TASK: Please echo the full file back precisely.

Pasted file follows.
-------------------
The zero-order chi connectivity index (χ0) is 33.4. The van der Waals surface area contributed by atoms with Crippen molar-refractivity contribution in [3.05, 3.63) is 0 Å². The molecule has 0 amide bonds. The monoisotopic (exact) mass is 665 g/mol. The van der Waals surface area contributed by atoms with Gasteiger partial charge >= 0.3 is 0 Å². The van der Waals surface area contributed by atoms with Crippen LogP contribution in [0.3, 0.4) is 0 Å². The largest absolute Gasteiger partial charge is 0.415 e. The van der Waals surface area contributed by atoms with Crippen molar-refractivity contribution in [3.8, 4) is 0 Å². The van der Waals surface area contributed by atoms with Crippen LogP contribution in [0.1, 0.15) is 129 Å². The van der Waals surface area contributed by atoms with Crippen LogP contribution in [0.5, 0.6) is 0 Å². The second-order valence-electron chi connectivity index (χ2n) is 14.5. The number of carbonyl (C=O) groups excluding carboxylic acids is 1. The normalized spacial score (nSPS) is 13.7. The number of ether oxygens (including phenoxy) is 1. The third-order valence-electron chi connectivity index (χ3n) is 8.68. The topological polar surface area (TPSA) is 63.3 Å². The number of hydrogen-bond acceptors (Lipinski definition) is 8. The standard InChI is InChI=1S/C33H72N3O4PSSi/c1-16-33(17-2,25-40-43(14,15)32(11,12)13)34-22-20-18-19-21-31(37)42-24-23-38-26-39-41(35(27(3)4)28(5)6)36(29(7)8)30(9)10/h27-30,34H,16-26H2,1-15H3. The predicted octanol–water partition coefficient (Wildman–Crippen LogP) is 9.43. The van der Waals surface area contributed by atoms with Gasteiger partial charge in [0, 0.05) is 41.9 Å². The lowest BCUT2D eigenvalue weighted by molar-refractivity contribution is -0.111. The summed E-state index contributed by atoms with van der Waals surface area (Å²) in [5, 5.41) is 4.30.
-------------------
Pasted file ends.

The zero-order chi connectivity index (χ0) is 33.4. The van der Waals surface area contributed by atoms with Crippen molar-refractivity contribution in [3.05, 3.63) is 0 Å². The molecule has 0 amide bonds. The monoisotopic (exact) mass is 665 g/mol. The van der Waals surface area contributed by atoms with Gasteiger partial charge >= 0.3 is 0 Å². The van der Waals surface area contributed by atoms with Crippen LogP contribution in [0.3, 0.4) is 0 Å². The largest absolute Gasteiger partial charge is 0.415 e. The van der Waals surface area contributed by atoms with Crippen molar-refractivity contribution in [3.8, 4) is 0 Å². The van der Waals surface area contributed by atoms with Crippen LogP contribution in [0.1, 0.15) is 129 Å². The van der Waals surface area contributed by atoms with Crippen LogP contribution in [0.5, 0.6) is 0 Å². The second-order valence-electron chi connectivity index (χ2n) is 14.5. The number of carbonyl (C=O) groups excluding carboxylic acids is 1. The normalized spacial score (nSPS) is 13.7. The number of ether oxygens (including phenoxy) is 1. The third-order valence-electron chi connectivity index (χ3n) is 8.68. The topological polar surface area (TPSA) is 63.3 Å². The number of hydrogen-bond acceptors (Lipinski definition) is 8. The standard InChI is InChI=1S/C33H72N3O4PSSi/c1-16-33(17-2,25-40-43(14,15)32(11,12)13)34-22-20-18-19-21-31(37)42-24-23-38-26-39-41(35(27(3)4)28(5)6)36(29(7)8)30(9)10/h27-30,34H,16-26H2,1-15H3. The predicted octanol–water partition coefficient (Wildman–Crippen LogP) is 9.43. The van der Waals surface area contributed by atoms with Gasteiger partial charge in [0, 0.05) is 41.9 Å². The lowest BCUT2D eigenvalue weighted by molar-refractivity contribution is -0.111. The summed E-state index contributed by atoms with van der Waals surface area (Å²) in [5, 5.41) is 4.30.